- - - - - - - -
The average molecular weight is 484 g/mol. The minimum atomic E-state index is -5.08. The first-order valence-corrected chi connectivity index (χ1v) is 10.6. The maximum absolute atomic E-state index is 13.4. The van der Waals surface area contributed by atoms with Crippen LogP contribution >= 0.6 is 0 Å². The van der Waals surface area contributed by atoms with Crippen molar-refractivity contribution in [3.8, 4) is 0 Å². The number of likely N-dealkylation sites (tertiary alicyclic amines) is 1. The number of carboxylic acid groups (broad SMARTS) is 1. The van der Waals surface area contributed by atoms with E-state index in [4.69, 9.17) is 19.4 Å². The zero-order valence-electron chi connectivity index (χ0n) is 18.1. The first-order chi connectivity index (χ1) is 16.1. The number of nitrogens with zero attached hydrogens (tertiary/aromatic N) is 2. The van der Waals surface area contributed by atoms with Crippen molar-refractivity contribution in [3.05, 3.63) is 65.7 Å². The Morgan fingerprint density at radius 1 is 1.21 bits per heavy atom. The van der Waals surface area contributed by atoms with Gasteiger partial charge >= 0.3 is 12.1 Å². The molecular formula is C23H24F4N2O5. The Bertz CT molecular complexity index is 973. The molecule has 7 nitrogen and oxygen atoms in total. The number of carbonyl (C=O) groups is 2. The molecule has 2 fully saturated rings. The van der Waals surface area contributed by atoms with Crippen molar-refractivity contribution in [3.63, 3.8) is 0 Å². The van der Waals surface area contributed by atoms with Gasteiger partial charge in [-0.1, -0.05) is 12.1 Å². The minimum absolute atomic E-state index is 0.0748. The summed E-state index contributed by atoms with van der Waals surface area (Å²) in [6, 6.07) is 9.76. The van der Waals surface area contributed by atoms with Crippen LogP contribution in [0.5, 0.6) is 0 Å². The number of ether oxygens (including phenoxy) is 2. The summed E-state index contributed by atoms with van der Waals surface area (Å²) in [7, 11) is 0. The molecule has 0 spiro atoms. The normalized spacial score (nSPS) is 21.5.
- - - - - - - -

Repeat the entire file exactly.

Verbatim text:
The average molecular weight is 484 g/mol. The minimum atomic E-state index is -5.08. The first-order valence-corrected chi connectivity index (χ1v) is 10.6. The maximum absolute atomic E-state index is 13.4. The van der Waals surface area contributed by atoms with Crippen LogP contribution >= 0.6 is 0 Å². The van der Waals surface area contributed by atoms with Crippen molar-refractivity contribution in [3.8, 4) is 0 Å². The number of likely N-dealkylation sites (tertiary alicyclic amines) is 1. The number of carboxylic acid groups (broad SMARTS) is 1. The van der Waals surface area contributed by atoms with E-state index in [4.69, 9.17) is 19.4 Å². The zero-order valence-electron chi connectivity index (χ0n) is 18.1. The first-order chi connectivity index (χ1) is 16.1. The number of nitrogens with zero attached hydrogens (tertiary/aromatic N) is 2. The van der Waals surface area contributed by atoms with Crippen molar-refractivity contribution in [3.05, 3.63) is 65.7 Å². The Morgan fingerprint density at radius 1 is 1.21 bits per heavy atom. The van der Waals surface area contributed by atoms with Gasteiger partial charge >= 0.3 is 12.1 Å². The molecular formula is C23H24F4N2O5. The Bertz CT molecular complexity index is 973. The molecule has 7 nitrogen and oxygen atoms in total. The number of carbonyl (C=O) groups is 2. The molecule has 2 fully saturated rings. The van der Waals surface area contributed by atoms with Crippen molar-refractivity contribution in [3.63, 3.8) is 0 Å². The van der Waals surface area contributed by atoms with Gasteiger partial charge in [-0.1, -0.05) is 12.1 Å². The minimum absolute atomic E-state index is 0.0748. The summed E-state index contributed by atoms with van der Waals surface area (Å²) in [6, 6.07) is 9.76. The van der Waals surface area contributed by atoms with Crippen LogP contribution in [0.5, 0.6) is 0 Å². The number of ether oxygens (including phenoxy) is 2. The summed E-state index contributed by atoms with van der Waals surface area (Å²) in [7, 11) is 0. The molecule has 0 spiro atoms. The normalized spacial score (nSPS) is 21.5.